Once a user has granted your web app permission to access her data, the back-end server of the app can request an access token without further interaction from the user. This can be done two ways:

  • Refreshing a token.
  • Using the Client Credentials method.

In each method, we recommend that HTTP calls be performed by the back-end server because it requires passing the credentials (client_id and client_secret). The credentials are encoded in an HTTP Authorization header. Consult Sending client ID and client secret for details on how to include them in a HTTP request.

The token obtained by refreshing a token can access data of a specific user. The token obtained using the Client Credentials method can access data of all users that have granted permissions to the application.

Refresh a token

The back-end server can obtain a new access token by exchanging the refresh_token previously issued during the flow of the Authorization Code method. The new token allows access to the data of a specific user. Please see Refresh a token for more details.

Use Client Credentials method

As an alternative to refreshing tokens, the back-end server can use the Client Credentials method to get new tokens without prompting users again.

Below are examples of the HTTP request sent by your back-end server, and the response:

Example request

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POST /token HTTP/1.1
Host: accounts.artik.cloud
Authorization: Basic czZCaGRSa3F0MzpnWDFmQmF0M2JW
Content-Type: application/x-www-form-urlencoded

grant_type=client_credentials

Example response

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{
    "access_token":"2YotnFZFEjr1zCsicMWpAA",
    "token_type":"bearer",
    "expires_in":3600
}

Standalone mobile applications

A mobile application that does not work with back-end servers (standalone mobile application) is less secure and cannot protect the client secret. Therefore, it is recommended that you use the Implicit method in a standalone mobile app.

The Implicit method is straightforward to use. It takes one step for a mobile app to get the access token. Please consult the Authentication for more details on this flow. The following is an example of the HTTP GET request sent by the mobile app:

Example request

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https://accounts.artik.cloud/authorize?client_id=9628eef2a00d43d89b757b8d34373588&response_type=token&redirect_uri=https://myapp.com/callback&state=abcdefgh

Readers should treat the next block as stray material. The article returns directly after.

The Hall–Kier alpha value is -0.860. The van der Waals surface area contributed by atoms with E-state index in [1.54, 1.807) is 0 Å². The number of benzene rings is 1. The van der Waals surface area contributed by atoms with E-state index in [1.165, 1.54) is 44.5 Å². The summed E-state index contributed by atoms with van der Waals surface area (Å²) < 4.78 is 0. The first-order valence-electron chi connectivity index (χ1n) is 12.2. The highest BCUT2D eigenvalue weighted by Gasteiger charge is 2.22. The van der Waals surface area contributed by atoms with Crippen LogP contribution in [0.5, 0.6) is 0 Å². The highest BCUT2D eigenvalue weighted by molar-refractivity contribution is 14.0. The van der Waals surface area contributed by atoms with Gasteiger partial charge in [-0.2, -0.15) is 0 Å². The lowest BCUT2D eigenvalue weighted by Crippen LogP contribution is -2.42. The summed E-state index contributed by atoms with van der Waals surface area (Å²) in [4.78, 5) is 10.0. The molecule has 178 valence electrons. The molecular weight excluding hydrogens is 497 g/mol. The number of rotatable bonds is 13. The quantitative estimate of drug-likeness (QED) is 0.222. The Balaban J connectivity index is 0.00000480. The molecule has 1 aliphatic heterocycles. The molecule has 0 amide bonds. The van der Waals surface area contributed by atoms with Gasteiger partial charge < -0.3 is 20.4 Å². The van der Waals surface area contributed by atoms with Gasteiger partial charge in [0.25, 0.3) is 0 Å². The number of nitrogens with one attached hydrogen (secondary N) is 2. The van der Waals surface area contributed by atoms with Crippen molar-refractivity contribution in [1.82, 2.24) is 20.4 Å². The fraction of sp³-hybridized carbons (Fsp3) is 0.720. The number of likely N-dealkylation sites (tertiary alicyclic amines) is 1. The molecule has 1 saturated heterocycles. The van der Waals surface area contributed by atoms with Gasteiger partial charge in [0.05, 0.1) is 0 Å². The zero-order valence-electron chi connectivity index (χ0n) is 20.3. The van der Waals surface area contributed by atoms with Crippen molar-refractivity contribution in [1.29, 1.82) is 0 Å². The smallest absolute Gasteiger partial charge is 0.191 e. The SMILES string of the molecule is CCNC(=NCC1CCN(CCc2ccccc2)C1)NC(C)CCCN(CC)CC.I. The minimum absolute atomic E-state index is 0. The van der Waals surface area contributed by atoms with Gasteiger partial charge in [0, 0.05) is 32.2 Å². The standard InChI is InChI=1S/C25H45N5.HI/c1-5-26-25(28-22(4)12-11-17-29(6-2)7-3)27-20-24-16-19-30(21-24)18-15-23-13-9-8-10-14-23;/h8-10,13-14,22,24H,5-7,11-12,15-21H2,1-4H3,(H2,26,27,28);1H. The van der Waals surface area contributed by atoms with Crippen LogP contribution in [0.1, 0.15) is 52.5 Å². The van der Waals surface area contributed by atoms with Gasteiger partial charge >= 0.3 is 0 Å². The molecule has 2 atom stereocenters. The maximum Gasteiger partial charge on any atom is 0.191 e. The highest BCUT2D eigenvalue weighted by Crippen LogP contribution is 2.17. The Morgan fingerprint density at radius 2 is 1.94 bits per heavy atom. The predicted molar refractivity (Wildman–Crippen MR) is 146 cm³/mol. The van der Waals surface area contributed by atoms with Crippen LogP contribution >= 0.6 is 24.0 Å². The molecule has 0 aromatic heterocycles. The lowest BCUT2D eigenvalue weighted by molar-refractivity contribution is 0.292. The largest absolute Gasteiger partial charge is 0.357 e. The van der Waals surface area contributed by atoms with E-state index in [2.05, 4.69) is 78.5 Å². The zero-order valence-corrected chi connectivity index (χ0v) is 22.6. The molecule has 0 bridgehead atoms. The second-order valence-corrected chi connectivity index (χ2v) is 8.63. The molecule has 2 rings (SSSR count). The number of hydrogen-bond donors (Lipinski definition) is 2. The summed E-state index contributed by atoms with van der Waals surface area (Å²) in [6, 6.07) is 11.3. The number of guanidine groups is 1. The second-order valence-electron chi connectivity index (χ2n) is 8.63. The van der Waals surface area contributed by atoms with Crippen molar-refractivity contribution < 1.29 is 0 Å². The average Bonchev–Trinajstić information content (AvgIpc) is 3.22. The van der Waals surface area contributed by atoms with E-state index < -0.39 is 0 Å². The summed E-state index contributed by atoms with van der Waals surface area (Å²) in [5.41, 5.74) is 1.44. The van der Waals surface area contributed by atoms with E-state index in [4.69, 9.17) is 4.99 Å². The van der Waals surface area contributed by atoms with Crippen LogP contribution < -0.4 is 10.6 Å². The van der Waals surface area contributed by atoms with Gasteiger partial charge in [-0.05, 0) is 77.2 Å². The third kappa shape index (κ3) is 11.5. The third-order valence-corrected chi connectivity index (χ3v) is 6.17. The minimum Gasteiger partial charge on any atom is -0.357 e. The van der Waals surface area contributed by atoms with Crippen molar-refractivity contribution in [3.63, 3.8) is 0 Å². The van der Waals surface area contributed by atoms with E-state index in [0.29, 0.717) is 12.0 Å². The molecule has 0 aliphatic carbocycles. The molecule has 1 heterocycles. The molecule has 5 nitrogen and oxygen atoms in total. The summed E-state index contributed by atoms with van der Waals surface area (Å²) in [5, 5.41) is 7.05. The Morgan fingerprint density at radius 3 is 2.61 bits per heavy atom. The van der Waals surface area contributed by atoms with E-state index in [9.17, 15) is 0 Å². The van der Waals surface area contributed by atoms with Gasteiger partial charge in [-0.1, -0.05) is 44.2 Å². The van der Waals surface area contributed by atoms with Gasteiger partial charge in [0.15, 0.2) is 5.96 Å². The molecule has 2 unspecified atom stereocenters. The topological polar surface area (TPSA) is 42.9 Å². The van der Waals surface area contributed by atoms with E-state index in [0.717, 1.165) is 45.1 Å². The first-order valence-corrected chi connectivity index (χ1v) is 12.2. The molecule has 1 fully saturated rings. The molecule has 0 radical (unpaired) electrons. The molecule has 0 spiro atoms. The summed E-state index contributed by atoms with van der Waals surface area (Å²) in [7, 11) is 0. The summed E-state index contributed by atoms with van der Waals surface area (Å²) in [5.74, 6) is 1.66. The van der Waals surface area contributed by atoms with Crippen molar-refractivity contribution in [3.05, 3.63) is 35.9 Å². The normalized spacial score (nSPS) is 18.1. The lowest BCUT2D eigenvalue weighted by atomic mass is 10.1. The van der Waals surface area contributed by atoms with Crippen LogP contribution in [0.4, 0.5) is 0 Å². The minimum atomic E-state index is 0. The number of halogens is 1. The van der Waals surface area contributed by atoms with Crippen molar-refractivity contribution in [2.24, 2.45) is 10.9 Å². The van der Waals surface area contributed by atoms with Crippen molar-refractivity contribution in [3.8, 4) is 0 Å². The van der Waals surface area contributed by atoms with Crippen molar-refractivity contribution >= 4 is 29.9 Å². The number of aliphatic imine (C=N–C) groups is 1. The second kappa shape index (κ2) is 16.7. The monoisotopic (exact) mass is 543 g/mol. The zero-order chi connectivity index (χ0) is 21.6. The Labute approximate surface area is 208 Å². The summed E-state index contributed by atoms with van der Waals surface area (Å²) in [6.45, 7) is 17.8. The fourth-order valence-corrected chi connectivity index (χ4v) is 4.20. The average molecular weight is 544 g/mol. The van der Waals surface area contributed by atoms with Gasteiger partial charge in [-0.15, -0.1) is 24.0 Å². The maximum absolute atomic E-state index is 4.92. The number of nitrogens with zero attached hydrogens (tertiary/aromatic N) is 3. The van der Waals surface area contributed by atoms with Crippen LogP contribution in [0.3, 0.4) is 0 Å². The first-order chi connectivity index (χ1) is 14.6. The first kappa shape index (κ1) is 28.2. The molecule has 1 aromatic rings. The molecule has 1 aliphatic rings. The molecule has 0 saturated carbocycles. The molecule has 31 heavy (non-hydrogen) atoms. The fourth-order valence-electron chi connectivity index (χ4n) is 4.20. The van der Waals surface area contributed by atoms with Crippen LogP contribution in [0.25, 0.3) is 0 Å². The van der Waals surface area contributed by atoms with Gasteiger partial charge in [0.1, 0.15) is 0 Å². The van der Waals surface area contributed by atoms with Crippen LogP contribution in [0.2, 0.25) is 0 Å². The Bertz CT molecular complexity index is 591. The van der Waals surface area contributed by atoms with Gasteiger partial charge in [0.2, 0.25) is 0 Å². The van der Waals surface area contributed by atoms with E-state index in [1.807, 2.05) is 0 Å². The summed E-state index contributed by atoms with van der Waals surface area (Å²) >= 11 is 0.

After an user successfully logins and grants specific permissions on her data, the mobile app will receive a redirection response as the following:

Example response

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HTTP/1.1 302 Found
Location: http://example.com/cb#access_token=2YotnFZFEjr1zCsicMWpAA&state=xyz&token_type=bearer&expires_in=7200

Instead of redirecting, the mobile app extracts the access token from the above response. Then it uses the token to make API calls to ARTIK Cloud until the token is revoked or expires.

Please consult Your first Android app for specific examples of using the Implicit method.

The mobile app can refresh the token if the token expires. Please see Refresh a token for more details.

Mobile applications with back-end servers

If your mobile application can work with your back-end servers, your app is likely more secure. The client secret can be stored in the back-end server. You use one of the following options to do the initial authentication and permission grant, depending on your preference:

After a user grants permissions to your mobile app during one of the above authentication workflows, the back-end server of the app can perform API calls without prompting the user to login again. This is done by refreshing tokens or using the Client Credentials method, just like in the above web application.